Sacramento Lane Splitting Accident
Sacramento Lane Splitting Accident. A Sacramento lane splitting accident occurred on October 23 that resulted in an injury when a moped or motorcycle crashed into the back of an unidentified pickup truck along Highway 50. The collision resulted in a massive traffic jam along both directions of the highway. It was reported by the California Highway Patrol (CHP) that vehicles were stuck in traffic for miles. Traffic cameras showed vehicles stopped as far back as Rancho Cordova.
Details of the Sacramento Lane Splitting Accident
The accident happened around 8:00 a.m., during the morning commute for many residents of Sacramento. According to a spokesperson for the Sacramento Fire Department, the injured rider was taken to a nearby trauma hospital for evaluation and treatment under a “Code 2,” which generally means that the injuries were non-critical. It is unknown at this time what caused the Sacramento lane splitting accident. California is the only state where lane splitting is legal. The collision is being investigated by the CHP as to cause.
What Is Lane Splitting?
Lane splitting is often referred to as white lining, and it is just that. When lane splitting, a biker rides along the white line separating rows of traffic moving at a slow speed or stopped. According to AB51, the law in California permitting lane splitting, motorcyclists are free to do this on both divided and undivided roadways. Lane splitting is not legal in any other state, yet in several, it is not defined as illegal. In instances of lane splitting, the rider is not permitted to travel at a speed more than 10 mph than that of the prevailing traffic. In one study by the University of California at Berkeley, of 5,969 motorcycle accidents, 16 percent involved lane splitting.
Factors Leading to a Lane Splitting Accident
Certain factors enhance the risk of a Sacramento lane splitting accident such as:
- Speed: Bikers who lane split while traveling at a rate of speed higher than 10 mph over the prevailing traffic are more likely to be involved in an accident.
- Time of day: A lane splitting accident happens most often in the morning and evening hours. This may be due to the greater traffic congestion at these times.
- Traffic speed: Those who lane split when the traffic is moving faster than 30 mph are at an increased risk for an accident.
- Lanes: It is considered safer to lane split between the lanes on the left-hand side of the road.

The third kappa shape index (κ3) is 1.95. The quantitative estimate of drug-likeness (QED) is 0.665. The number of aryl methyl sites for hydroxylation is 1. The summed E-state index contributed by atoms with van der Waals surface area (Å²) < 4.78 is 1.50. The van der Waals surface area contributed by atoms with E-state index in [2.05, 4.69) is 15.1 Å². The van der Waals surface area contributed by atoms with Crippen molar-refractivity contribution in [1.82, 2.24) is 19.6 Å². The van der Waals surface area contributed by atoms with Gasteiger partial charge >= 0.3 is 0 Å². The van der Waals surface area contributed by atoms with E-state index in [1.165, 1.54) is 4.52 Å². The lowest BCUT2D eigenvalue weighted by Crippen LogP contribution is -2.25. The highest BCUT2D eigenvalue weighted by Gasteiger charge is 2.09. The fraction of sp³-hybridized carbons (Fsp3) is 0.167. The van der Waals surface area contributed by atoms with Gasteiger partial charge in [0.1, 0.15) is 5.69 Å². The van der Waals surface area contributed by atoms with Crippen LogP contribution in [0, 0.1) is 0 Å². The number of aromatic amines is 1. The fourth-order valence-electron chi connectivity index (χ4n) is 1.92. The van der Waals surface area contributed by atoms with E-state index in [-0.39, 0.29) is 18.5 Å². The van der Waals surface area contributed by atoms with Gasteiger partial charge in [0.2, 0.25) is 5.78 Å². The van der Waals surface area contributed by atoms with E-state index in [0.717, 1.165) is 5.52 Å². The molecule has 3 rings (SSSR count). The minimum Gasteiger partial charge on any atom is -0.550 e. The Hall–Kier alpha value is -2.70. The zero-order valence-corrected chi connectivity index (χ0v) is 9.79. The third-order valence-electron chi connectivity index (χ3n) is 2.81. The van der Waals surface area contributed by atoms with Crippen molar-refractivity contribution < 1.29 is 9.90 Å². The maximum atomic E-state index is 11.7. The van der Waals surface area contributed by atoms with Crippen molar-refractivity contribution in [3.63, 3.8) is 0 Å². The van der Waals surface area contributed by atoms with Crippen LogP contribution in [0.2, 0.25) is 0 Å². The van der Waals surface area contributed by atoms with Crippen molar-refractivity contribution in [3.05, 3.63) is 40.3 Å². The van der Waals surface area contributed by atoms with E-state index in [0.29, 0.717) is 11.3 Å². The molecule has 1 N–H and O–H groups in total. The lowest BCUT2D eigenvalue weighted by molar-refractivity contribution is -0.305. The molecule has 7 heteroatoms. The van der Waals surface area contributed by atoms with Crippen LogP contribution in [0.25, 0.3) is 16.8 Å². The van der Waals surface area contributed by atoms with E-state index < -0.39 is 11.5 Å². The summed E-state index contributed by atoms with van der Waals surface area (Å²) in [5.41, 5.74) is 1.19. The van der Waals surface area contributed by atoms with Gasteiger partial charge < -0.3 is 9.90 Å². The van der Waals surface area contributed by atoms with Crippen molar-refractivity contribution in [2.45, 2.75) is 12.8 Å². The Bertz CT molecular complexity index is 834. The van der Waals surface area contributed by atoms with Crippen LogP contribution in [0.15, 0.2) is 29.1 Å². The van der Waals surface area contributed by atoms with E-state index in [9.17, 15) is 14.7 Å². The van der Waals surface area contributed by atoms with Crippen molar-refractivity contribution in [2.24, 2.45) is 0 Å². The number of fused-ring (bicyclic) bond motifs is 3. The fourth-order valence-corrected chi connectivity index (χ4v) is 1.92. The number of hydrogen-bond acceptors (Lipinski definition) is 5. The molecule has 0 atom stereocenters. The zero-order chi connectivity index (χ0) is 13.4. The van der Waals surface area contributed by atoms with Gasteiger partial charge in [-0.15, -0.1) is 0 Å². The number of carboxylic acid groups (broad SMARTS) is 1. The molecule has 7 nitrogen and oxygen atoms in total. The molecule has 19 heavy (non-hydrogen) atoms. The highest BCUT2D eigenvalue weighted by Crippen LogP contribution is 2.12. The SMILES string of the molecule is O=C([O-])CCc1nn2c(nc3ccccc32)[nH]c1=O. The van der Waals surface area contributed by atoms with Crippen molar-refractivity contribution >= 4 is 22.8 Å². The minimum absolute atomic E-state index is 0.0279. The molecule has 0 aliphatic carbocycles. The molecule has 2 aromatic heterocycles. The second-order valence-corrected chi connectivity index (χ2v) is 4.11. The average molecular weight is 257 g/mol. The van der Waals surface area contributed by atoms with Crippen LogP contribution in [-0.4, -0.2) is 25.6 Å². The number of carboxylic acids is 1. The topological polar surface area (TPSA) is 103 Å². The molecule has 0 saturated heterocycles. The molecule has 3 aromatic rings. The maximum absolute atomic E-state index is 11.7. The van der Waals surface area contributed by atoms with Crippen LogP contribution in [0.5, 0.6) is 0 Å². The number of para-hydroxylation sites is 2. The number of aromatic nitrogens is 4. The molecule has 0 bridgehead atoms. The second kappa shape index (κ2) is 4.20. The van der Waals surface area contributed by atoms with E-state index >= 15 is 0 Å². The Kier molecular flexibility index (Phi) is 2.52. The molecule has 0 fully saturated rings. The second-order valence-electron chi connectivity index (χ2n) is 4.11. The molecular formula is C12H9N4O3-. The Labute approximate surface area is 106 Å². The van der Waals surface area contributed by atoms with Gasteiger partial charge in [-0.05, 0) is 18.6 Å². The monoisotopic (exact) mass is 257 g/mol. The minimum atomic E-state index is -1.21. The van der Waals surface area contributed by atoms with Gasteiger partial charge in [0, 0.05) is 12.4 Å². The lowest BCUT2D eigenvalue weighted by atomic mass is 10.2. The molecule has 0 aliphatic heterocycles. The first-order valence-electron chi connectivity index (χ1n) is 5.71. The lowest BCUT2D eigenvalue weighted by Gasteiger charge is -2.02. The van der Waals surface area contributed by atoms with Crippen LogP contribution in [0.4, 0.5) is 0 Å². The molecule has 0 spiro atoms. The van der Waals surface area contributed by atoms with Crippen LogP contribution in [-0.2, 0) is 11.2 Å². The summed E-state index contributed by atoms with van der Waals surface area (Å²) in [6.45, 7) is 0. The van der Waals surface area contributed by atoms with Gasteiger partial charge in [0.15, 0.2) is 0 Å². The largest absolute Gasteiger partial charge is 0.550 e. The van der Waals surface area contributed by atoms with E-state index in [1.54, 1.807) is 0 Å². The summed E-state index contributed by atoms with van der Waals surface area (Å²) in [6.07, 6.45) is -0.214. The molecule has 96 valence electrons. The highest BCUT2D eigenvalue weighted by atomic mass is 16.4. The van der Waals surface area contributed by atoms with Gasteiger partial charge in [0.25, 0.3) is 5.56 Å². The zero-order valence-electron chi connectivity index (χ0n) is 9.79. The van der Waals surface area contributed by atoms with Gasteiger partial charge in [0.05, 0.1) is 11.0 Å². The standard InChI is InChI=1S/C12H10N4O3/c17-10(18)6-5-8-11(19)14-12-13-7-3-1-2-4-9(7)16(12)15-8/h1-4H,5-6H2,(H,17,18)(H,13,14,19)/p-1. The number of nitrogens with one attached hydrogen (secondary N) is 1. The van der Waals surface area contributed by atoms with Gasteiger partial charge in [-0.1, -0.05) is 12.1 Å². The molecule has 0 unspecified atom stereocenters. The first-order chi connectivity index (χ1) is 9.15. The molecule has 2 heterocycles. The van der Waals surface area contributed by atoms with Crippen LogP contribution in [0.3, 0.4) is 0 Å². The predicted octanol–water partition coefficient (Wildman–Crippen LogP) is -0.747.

- Motorists: Bikers who do not watch for changing patterns in traffic or that of individual motorists are more likely to be involved in an accident.
- Vigilance: Being vigilant over one’s surroundings affords greater safety when lane splitting.
When Not to Lane Split
There are times when a biker should refrain from this practice to avoid a Sacramento lane splitting accident. These are:
- Approaching a toll booth or intersection traffic light
- Slowing down on curves
- Space between vehicles is limited
- Bad weather
- Heavy concentrations of big rigs or commercial buses are present
Sacramento Motorcycle Accident Lawyer
I’m Ed Smith, a Sacramento motorcycle accident lawyer. Anytime a motorcyclist is involved in a collision, it can cause severe injuries. If you or a member of your family was injured because of the negligence of a motorist or government entity, I have free and friendly advice to offer you. Call me at (916) 921-6400 locally, or reach me on my toll-free line at (800) 404-5400. We also have an online contact form available and will get back to you promptly.
As a milliondollaradvocates.com member, I join with other top trial lawyers in the country who have garnered for a client a settlement/verdict in excess of one million dollars.
It has been my privilege to have served Sacramento residents and other Northern Californians as an injury lawyer since 1982, helping them to obtain fair compensation in areas such as serious trauma, brain injuries and all kinds of car accidents.
You can find out more about my law practice by going to the following links to read my client reviews and comments, along with information about our prior cases and how they resolved at:
Photo Attribution: Depositphotos_119574084_l-2015
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